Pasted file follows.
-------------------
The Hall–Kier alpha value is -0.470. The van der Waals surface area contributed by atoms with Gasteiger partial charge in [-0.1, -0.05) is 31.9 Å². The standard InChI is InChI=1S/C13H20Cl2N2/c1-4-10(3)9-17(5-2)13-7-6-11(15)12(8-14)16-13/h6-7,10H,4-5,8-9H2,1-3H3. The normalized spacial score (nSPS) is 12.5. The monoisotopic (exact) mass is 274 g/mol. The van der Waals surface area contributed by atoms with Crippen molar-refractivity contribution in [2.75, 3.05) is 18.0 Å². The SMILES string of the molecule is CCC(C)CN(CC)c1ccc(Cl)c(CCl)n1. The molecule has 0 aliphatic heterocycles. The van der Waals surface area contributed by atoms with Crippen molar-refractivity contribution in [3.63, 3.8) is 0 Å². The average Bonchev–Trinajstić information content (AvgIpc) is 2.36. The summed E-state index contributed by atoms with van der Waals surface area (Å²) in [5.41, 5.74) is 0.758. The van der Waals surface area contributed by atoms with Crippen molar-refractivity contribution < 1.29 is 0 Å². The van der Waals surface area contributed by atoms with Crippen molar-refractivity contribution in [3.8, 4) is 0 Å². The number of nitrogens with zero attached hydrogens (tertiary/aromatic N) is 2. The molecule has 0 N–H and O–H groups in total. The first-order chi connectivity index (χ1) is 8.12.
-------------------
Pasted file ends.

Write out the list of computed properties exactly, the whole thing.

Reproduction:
The Hall–Kier alpha value is -0.470. The van der Waals surface area contributed by atoms with Gasteiger partial charge in [-0.1, -0.05) is 31.9 Å². The standard InChI is InChI=1S/C13H20Cl2N2/c1-4-10(3)9-17(5-2)13-7-6-11(15)12(8-14)16-13/h6-7,10H,4-5,8-9H2,1-3H3. The normalized spacial score (nSPS) is 12.5. The monoisotopic (exact) mass is 274 g/mol. The van der Waals surface area contributed by atoms with Crippen molar-refractivity contribution in [2.75, 3.05) is 18.0 Å². The SMILES string of the molecule is CCC(C)CN(CC)c1ccc(Cl)c(CCl)n1. The molecule has 0 aliphatic heterocycles. The van der Waals surface area contributed by atoms with Crippen molar-refractivity contribution in [3.63, 3.8) is 0 Å². The average Bonchev–Trinajstić information content (AvgIpc) is 2.36. The summed E-state index contributed by atoms with van der Waals surface area (Å²) in [5.41, 5.74) is 0.758. The van der Waals surface area contributed by atoms with Crippen molar-refractivity contribution < 1.29 is 0 Å². The van der Waals surface area contributed by atoms with Crippen molar-refractivity contribution in [3.8, 4) is 0 Å². The number of nitrogens with zero attached hydrogens (tertiary/aromatic N) is 2. The molecule has 0 N–H and O–H groups in total. The first-order chi connectivity index (χ1) is 8.12.